Why Dogs Eat Sunflower Leaves

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Introduction

By the middle of the summer and continuing into the beginning of fall, bright yellow sunflowers can be found growing both naturally and in personal gardens all across North America. Humans have come to cherish the large, bright blooms of the sunflower, and have been cultivating savory sunflower seeds as a snack for many years.

Humans aren’t the only ones who like treating themselves to sunflower seeds. Dogs who live near a place where sunflowers grow have been known to snack on a few seeds—usually along with the flowers, leaves and stems. Though you might be worried about health risks, there is little reason to be worried about your dog’s new vegan diet. Here are some reasons why dogs eat sunflowers and what you can do if your dog’s diet becomes destructive.

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The Root of the Behavior

Although dogs will eat the entire sunflower, including the leaves, they are probably only after the seeds. They are also not the only animals to go after sunflower seeds. If you grow them in your home garden, you may have already had to defend your flowers against birds, squirrels, mice, and other small creatures. The American Society for the Prevention of Cruelty to Animals lists sunflowers as a non-toxic plant, meaning that your dog can eat an entire sunflower and not experience any health risks due to toxicity. This doesn’t rule out risks associated with eating a lot of plants or eating large objects, but the flower itself is not poisonous to dogs. 

There are, in fact, several health benefits to dogs consuming sunflower seeds safely and in moderation. The seed contains omega-3 fatty acids, a nutrient which promotes healthy skin and hair in both humans and animals. A study conducted by Texas A&M University’s College of Veterinary Medicine showed that a dog’s skin and coat can improve noticeably in approximately one month if sunflower seeds make up 3% of the dog’s daily diet. The study also suggested that dogs may experience both inflammatory and psychological benefits after consuming the seeds, although the results were not conclusive. Regardless of these health benefits, your dog might enjoy munching on the seeds simply because they are a good, healthy, natural snack. 

Most people become concerned when dogs eat more than one or two flowers whole, and for good reason. Dogs cannot break through the shells of sunflower seeds the ways that humans do, nor do they differentiate between the seeds and the rest of the flower. This can lead to a risk of intestinal blockage, especially if the dog in question is a small dog. Raw plant material isn’t easily digestible for most non-vegetarian animals. In most cases, a dog will simply pass the plant without harm, but there are cases in which a plant will fail to pass through the intestines. A blocked intestine could cause your dog severe discomfort and could be fatal If proper action is not taken quickly.

Encouraging the Behavior

Even though sunflowers are not toxic to a dog’s health, you might not appreciate it when your dog starts munching and mowing down your flower garden. Furthermore, although your dog may enjoy snacking on plants and flowers, too much vegetation could upset your dog’s stomach. If you notice your dog throwing up plants, it doesn’t necessarily mean that your dog is sick or poisoned, but it does mean that you should intervene in your dog’s dietary choices. You might consider fencing off areas of your home garden to keep your dog out. If this fails, or if you would like to keep your garden open, consider behavioral training to keep your dog out of garden areas.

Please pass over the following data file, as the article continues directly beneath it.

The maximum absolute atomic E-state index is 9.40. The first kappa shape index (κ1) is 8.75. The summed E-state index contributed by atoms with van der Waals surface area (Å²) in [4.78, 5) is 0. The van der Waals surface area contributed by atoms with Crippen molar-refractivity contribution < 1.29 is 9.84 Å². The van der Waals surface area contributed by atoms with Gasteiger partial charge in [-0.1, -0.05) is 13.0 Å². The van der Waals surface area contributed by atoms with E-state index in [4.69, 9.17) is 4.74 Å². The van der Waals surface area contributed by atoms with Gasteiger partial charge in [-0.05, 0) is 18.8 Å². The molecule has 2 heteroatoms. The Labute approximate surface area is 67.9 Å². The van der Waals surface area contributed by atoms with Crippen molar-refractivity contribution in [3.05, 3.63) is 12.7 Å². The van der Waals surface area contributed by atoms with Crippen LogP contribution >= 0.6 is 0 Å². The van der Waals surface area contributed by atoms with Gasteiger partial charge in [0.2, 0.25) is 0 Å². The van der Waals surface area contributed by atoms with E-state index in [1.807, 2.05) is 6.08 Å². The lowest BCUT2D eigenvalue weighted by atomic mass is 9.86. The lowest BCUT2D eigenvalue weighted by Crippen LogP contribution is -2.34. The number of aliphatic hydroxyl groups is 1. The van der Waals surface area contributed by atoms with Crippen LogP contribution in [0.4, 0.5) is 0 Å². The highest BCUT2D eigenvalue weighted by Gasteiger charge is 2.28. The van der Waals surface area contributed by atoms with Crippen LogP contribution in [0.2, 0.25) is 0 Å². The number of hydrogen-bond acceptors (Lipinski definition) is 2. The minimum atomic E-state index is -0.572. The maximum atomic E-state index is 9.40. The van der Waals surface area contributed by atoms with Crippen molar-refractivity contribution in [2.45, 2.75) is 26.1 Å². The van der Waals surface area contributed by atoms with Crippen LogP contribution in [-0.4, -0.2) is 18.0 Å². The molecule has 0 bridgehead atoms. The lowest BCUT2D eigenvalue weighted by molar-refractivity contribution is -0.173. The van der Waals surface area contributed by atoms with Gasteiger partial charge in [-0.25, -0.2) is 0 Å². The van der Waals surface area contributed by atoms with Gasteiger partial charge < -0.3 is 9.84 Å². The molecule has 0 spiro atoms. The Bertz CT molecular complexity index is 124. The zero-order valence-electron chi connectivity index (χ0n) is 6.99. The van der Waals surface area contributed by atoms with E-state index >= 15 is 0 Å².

Should you decide to add sunflower seeds into your dog’s diet, you will need to figure out what amount of sunflower seeds is healthy for your dog. Using your dog’s weight and your dog’s general activity level, you can come up with an estimate of your dog’s daily caloric requirements. From there, treat sunflower seeds like a treat! Add sunflower seeds into your dog’s diet without the seeds taking up more than five to ten percent of your dog’s diet. Take the shells off of the seeds before feeding them to your dog, and don’t feed your dog heavily salted sunflower seeds. If you are feeding your dog too much, you will know by watching for signs of diarrhea, sickness, and weight gain. Since seeds are high in fat, you will want to manage your dog’s diet personally in order to prevent overindulgence.

Other Solutions and Considerations

Sunflowers are sometimes protected from insects and small animals with various types of pesticides. If your dog ingests flowers treated with pesticides, they could show signs of serious poisoning. Those who treat their gardens with pesticides, even a light application, should preemptively prevent their dogs from consuming the flowers. When considering seeds to buy and feed your dog, you are best off searching for pesticide-free seeds. This is true when buying for yourself as well! Additionally, if your dog throws up after eating sunflowers, there may not be an immediate reason to assume that your dog is poisoned. Dogs throw up naturally after eating too many plants, and they will generally think little or nothing about it after the fact. You should only take action if you notice persisting or more serious symptoms.

Conclusion

Though your dog may be trying to trade its kibble diet for a kernel diet, it is up to you to make sure that your dog is getting all the nutrients that it needs. In moderation, sunflower seeds are one of a few food items that are healthy for both dogs and humans. Next time you are snacking on a bag of pesticide-free, unsalted sunflower seeds, share a small bunch with your dog and treat the both of you.